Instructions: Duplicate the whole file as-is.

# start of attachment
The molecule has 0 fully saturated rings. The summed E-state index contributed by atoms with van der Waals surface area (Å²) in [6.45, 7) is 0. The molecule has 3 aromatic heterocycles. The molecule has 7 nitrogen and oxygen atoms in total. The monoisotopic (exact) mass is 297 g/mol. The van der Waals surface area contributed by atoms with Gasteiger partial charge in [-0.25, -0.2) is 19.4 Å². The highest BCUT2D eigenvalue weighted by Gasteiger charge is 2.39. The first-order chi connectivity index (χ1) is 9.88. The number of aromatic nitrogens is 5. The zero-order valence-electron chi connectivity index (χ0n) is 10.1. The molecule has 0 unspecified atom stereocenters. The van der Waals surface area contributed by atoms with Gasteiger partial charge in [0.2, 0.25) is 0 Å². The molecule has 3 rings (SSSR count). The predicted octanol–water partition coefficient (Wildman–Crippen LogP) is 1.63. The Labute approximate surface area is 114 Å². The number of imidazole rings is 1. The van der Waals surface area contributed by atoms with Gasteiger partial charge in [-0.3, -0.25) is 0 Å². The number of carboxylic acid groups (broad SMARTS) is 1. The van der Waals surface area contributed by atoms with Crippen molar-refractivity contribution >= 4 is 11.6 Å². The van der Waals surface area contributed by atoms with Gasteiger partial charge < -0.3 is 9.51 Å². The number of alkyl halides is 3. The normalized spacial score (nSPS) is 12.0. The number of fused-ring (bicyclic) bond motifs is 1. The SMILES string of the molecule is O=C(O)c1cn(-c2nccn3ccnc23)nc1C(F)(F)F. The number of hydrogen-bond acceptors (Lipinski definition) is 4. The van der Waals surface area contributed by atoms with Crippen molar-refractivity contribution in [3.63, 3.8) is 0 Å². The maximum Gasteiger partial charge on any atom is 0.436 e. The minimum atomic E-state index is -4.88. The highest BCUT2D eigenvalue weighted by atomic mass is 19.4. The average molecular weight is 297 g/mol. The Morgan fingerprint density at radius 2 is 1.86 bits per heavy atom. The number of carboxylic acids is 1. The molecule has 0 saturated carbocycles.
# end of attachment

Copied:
The molecule has 0 fully saturated rings. The summed E-state index contributed by atoms with van der Waals surface area (Å²) in [6.45, 7) is 0. The molecule has 3 aromatic heterocycles. The molecule has 7 nitrogen and oxygen atoms in total. The monoisotopic (exact) mass is 297 g/mol. The van der Waals surface area contributed by atoms with Gasteiger partial charge in [-0.25, -0.2) is 19.4 Å². The highest BCUT2D eigenvalue weighted by Gasteiger charge is 2.39. The first-order chi connectivity index (χ1) is 9.88. The number of aromatic nitrogens is 5. The zero-order valence-electron chi connectivity index (χ0n) is 10.1. The molecule has 0 unspecified atom stereocenters. The van der Waals surface area contributed by atoms with Gasteiger partial charge in [0.2, 0.25) is 0 Å². The molecule has 3 rings (SSSR count). The predicted octanol–water partition coefficient (Wildman–Crippen LogP) is 1.63. The Labute approximate surface area is 114 Å². The number of imidazole rings is 1. The van der Waals surface area contributed by atoms with Gasteiger partial charge in [-0.3, -0.25) is 0 Å². The number of carboxylic acid groups (broad SMARTS) is 1. The van der Waals surface area contributed by atoms with Crippen molar-refractivity contribution >= 4 is 11.6 Å². The van der Waals surface area contributed by atoms with Gasteiger partial charge < -0.3 is 9.51 Å². The number of alkyl halides is 3. The normalized spacial score (nSPS) is 12.0. The number of fused-ring (bicyclic) bond motifs is 1. The SMILES string of the molecule is O=C(O)c1cn(-c2nccn3ccnc23)nc1C(F)(F)F. The number of hydrogen-bond acceptors (Lipinski definition) is 4. The van der Waals surface area contributed by atoms with Crippen molar-refractivity contribution in [3.63, 3.8) is 0 Å². The maximum Gasteiger partial charge on any atom is 0.436 e. The minimum atomic E-state index is -4.88. The highest BCUT2D eigenvalue weighted by atomic mass is 19.4. The average molecular weight is 297 g/mol. The Morgan fingerprint density at radius 2 is 1.86 bits per heavy atom. The number of carboxylic acids is 1. The molecule has 0 saturated carbocycles.